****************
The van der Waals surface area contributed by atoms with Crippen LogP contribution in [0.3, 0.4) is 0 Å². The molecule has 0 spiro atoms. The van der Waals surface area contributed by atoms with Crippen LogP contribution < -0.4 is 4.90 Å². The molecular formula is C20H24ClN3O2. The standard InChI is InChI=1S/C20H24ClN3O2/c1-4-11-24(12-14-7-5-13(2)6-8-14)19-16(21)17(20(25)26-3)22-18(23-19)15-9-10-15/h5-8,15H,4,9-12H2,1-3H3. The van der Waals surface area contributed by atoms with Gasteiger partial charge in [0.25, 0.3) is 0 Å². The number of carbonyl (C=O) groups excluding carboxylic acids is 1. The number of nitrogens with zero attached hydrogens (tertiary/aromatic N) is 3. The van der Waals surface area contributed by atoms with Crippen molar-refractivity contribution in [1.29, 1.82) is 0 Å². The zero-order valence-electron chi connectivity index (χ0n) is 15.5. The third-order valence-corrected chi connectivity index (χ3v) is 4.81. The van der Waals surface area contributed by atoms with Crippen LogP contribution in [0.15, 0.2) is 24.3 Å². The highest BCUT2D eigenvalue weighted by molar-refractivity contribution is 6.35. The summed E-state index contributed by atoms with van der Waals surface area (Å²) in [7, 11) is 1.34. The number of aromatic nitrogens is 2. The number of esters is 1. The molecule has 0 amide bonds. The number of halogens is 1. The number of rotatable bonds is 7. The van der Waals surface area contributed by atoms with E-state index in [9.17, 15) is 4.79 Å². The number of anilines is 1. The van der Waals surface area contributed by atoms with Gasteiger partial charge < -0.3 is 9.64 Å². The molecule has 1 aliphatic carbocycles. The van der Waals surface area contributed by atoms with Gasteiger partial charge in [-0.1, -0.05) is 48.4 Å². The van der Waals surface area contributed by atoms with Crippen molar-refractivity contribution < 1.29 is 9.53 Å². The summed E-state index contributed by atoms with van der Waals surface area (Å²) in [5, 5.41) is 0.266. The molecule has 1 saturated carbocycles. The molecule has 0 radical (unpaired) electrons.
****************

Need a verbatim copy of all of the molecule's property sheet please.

The van der Waals surface area contributed by atoms with Crippen LogP contribution in [0.3, 0.4) is 0 Å². The molecule has 0 spiro atoms. The van der Waals surface area contributed by atoms with Crippen LogP contribution < -0.4 is 4.90 Å². The molecular formula is C20H24ClN3O2. The standard InChI is InChI=1S/C20H24ClN3O2/c1-4-11-24(12-14-7-5-13(2)6-8-14)19-16(21)17(20(25)26-3)22-18(23-19)15-9-10-15/h5-8,15H,4,9-12H2,1-3H3. The van der Waals surface area contributed by atoms with Gasteiger partial charge in [0.25, 0.3) is 0 Å². The number of carbonyl (C=O) groups excluding carboxylic acids is 1. The number of nitrogens with zero attached hydrogens (tertiary/aromatic N) is 3. The van der Waals surface area contributed by atoms with Crippen molar-refractivity contribution in [1.29, 1.82) is 0 Å². The zero-order valence-electron chi connectivity index (χ0n) is 15.5. The third-order valence-corrected chi connectivity index (χ3v) is 4.81. The van der Waals surface area contributed by atoms with Crippen LogP contribution in [0.15, 0.2) is 24.3 Å². The highest BCUT2D eigenvalue weighted by molar-refractivity contribution is 6.35. The summed E-state index contributed by atoms with van der Waals surface area (Å²) in [7, 11) is 1.34. The number of aromatic nitrogens is 2. The number of esters is 1. The molecule has 0 amide bonds. The number of halogens is 1. The number of rotatable bonds is 7. The van der Waals surface area contributed by atoms with E-state index in [9.17, 15) is 4.79 Å². The number of anilines is 1. The van der Waals surface area contributed by atoms with Gasteiger partial charge < -0.3 is 9.64 Å². The molecule has 1 aliphatic carbocycles. The van der Waals surface area contributed by atoms with Gasteiger partial charge in [-0.1, -0.05) is 48.4 Å². The van der Waals surface area contributed by atoms with Crippen molar-refractivity contribution < 1.29 is 9.53 Å². The summed E-state index contributed by atoms with van der Waals surface area (Å²) in [5, 5.41) is 0.266. The molecule has 1 saturated carbocycles. The molecule has 0 radical (unpaired) electrons.